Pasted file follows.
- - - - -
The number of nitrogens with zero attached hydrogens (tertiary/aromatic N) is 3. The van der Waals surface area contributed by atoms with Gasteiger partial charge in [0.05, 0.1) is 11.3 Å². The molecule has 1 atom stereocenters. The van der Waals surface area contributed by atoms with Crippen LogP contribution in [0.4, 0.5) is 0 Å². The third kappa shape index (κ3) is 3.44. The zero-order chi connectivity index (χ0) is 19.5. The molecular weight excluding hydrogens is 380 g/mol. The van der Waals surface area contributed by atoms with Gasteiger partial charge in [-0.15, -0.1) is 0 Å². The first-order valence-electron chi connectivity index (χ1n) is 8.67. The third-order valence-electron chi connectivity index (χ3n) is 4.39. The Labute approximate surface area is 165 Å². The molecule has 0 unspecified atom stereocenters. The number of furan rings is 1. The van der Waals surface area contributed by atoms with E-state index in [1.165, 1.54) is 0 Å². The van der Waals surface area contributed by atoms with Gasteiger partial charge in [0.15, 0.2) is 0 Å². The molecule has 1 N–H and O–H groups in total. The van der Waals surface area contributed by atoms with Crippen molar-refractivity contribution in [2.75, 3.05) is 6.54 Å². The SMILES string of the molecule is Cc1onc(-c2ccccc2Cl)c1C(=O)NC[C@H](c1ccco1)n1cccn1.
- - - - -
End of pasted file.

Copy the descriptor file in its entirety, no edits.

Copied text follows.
The number of nitrogens with zero attached hydrogens (tertiary/aromatic N) is 3. The van der Waals surface area contributed by atoms with Gasteiger partial charge in [0.05, 0.1) is 11.3 Å². The molecule has 1 atom stereocenters. The van der Waals surface area contributed by atoms with Crippen LogP contribution in [0.4, 0.5) is 0 Å². The third kappa shape index (κ3) is 3.44. The zero-order chi connectivity index (χ0) is 19.5. The molecular weight excluding hydrogens is 380 g/mol. The van der Waals surface area contributed by atoms with Gasteiger partial charge in [-0.15, -0.1) is 0 Å². The first-order valence-electron chi connectivity index (χ1n) is 8.67. The third-order valence-electron chi connectivity index (χ3n) is 4.39. The Labute approximate surface area is 165 Å². The molecule has 0 unspecified atom stereocenters. The number of furan rings is 1. The van der Waals surface area contributed by atoms with E-state index in [1.165, 1.54) is 0 Å². The van der Waals surface area contributed by atoms with Gasteiger partial charge in [0.15, 0.2) is 0 Å². The molecule has 1 N–H and O–H groups in total. The van der Waals surface area contributed by atoms with Crippen molar-refractivity contribution in [2.75, 3.05) is 6.54 Å². The SMILES string of the molecule is Cc1onc(-c2ccccc2Cl)c1C(=O)NC[C@H](c1ccco1)n1cccn1.